By George Grant.
Tripoli, 5 September:
The Libyan government struck a financial bargain with Mauritania prior to the handover of Abdullah Al-Senussi, promising increased investment in the impoverished West African state.
Muammar Qaddafi’s brother-in-law and former spy chief was flown back to Libya earlier today, having spent the past six months in custody in Mauritania.
He will now stand trial for a series of alleged crimes committed both prior to and during last year’s revolution, most notoriously over his role in the 1996 Abu Salim prison massacre.
This afternoon, a senior government official told the Libya Herald that a financial agreement had been made with the authorities in Nouakchott, but rejected any suggestion of impropriety.
“We have agreed to increase the level of Libyan investment in Mauritania, but I cannot give a specific figure”, the official said. “However, there has been no direct financial payment to the Mauritanian government in exchange for Senussi’s release.”
Asked if the new investments were a direct response to Mauritania’s decision to hand over Senussi, the official replied, “of course”.
The official said that the investments would begin as soon as a new government was in place.
Unverified rumours have been circulating on Twitter that the Libyan government paid $200 million to Mauritania via a foreign bank.
Earlier today, government spokesman Nasser Al-Manaa said that a delegation had recently travelled to Nouakchott to negotiate Senussi’s release and that it had included Finance Minister Hassan Zaglam.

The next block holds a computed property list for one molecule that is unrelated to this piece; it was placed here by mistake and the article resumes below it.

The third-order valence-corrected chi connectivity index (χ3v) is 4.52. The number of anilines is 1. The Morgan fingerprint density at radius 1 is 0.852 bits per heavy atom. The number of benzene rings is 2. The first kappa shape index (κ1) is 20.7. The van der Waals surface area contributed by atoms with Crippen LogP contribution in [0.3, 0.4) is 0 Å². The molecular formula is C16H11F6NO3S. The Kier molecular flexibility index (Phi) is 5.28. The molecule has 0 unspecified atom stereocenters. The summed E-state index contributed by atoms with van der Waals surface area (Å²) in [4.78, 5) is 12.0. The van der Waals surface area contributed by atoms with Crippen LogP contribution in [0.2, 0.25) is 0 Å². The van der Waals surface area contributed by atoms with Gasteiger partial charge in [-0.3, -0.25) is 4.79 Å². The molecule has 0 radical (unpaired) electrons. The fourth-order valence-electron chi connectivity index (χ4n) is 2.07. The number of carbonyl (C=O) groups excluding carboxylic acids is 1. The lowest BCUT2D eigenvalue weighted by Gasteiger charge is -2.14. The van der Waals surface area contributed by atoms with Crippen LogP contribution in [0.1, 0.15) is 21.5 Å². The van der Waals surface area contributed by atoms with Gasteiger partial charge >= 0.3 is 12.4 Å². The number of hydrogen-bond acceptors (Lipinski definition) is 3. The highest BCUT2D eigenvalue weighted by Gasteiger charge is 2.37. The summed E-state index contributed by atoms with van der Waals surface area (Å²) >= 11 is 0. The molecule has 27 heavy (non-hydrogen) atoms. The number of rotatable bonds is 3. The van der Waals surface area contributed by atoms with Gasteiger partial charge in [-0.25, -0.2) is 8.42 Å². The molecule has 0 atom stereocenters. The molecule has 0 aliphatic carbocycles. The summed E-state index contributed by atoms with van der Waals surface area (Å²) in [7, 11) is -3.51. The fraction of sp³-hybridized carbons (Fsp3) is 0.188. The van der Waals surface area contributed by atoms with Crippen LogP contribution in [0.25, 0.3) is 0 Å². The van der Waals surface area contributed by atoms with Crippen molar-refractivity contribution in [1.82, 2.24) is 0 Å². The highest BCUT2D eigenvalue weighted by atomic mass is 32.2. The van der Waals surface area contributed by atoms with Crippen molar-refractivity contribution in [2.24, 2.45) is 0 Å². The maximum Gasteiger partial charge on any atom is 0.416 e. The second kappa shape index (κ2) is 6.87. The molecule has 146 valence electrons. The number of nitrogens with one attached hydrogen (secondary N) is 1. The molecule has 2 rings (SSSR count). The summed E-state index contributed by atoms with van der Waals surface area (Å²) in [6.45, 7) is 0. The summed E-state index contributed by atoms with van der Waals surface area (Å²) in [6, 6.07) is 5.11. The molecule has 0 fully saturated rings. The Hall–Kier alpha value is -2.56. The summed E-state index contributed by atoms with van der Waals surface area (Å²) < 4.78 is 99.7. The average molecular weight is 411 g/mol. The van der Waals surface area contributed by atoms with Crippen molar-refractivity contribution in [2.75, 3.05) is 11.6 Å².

The Mauritanian government has said that its decision to authorise Senussi’s extradition was “on the basis of guarantees given by Libyan authorities”, without giving details.
It has long been believed in official circles in Tripoli that Nouakchott was using Senussi as a bargaining chip and that some sort of deal to secure his return to Libya was inevitable.
A similar agreement was reportedly struck with the Tunisian government in exchange for the extradition of Baghdadi Al-Mahmoudi, the former prime minister, back in June.
In that instance it was reported that Libya had offered Tunisia cut-price oil supplies along with a multi-million dollar investment.
Tunisia’s justice minister vigorously denied any suggestions of a financial deal at the time, insisting that “the extradition process took place after completion of all legal justifications by the relevant judicial authorities”.